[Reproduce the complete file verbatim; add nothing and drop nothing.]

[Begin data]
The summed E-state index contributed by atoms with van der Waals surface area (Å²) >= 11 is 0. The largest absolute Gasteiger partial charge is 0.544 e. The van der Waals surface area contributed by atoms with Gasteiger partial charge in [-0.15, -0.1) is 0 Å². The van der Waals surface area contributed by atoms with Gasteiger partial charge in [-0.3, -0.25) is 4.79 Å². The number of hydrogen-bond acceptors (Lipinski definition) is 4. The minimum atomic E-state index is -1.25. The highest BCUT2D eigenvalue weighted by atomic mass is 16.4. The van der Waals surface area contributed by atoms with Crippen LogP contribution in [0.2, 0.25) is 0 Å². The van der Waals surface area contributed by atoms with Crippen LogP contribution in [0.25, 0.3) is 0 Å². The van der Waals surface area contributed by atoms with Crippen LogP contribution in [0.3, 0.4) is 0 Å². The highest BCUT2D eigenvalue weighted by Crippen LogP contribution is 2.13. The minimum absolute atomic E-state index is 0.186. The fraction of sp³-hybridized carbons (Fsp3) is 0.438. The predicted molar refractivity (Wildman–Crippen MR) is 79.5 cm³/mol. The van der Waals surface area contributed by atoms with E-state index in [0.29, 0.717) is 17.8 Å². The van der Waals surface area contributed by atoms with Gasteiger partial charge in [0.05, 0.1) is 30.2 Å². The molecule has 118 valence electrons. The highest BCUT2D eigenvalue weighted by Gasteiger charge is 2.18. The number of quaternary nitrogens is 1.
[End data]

The summed E-state index contributed by atoms with van der Waals surface area (Å²) >= 11 is 0. The largest absolute Gasteiger partial charge is 0.544 e. The van der Waals surface area contributed by atoms with Gasteiger partial charge in [-0.15, -0.1) is 0 Å². The van der Waals surface area contributed by atoms with Gasteiger partial charge in [-0.3, -0.25) is 4.79 Å². The number of hydrogen-bond acceptors (Lipinski definition) is 4. The minimum atomic E-state index is -1.25. The highest BCUT2D eigenvalue weighted by atomic mass is 16.4. The van der Waals surface area contributed by atoms with Crippen LogP contribution in [0.2, 0.25) is 0 Å². The van der Waals surface area contributed by atoms with Crippen LogP contribution in [0.25, 0.3) is 0 Å². The van der Waals surface area contributed by atoms with Crippen LogP contribution in [0.3, 0.4) is 0 Å². The highest BCUT2D eigenvalue weighted by Crippen LogP contribution is 2.13. The minimum absolute atomic E-state index is 0.186. The fraction of sp³-hybridized carbons (Fsp3) is 0.438. The predicted molar refractivity (Wildman–Crippen MR) is 79.5 cm³/mol. The van der Waals surface area contributed by atoms with E-state index in [0.29, 0.717) is 17.8 Å². The van der Waals surface area contributed by atoms with Gasteiger partial charge in [0.05, 0.1) is 30.2 Å². The molecule has 118 valence electrons. The highest BCUT2D eigenvalue weighted by Gasteiger charge is 2.18. The number of quaternary nitrogens is 1.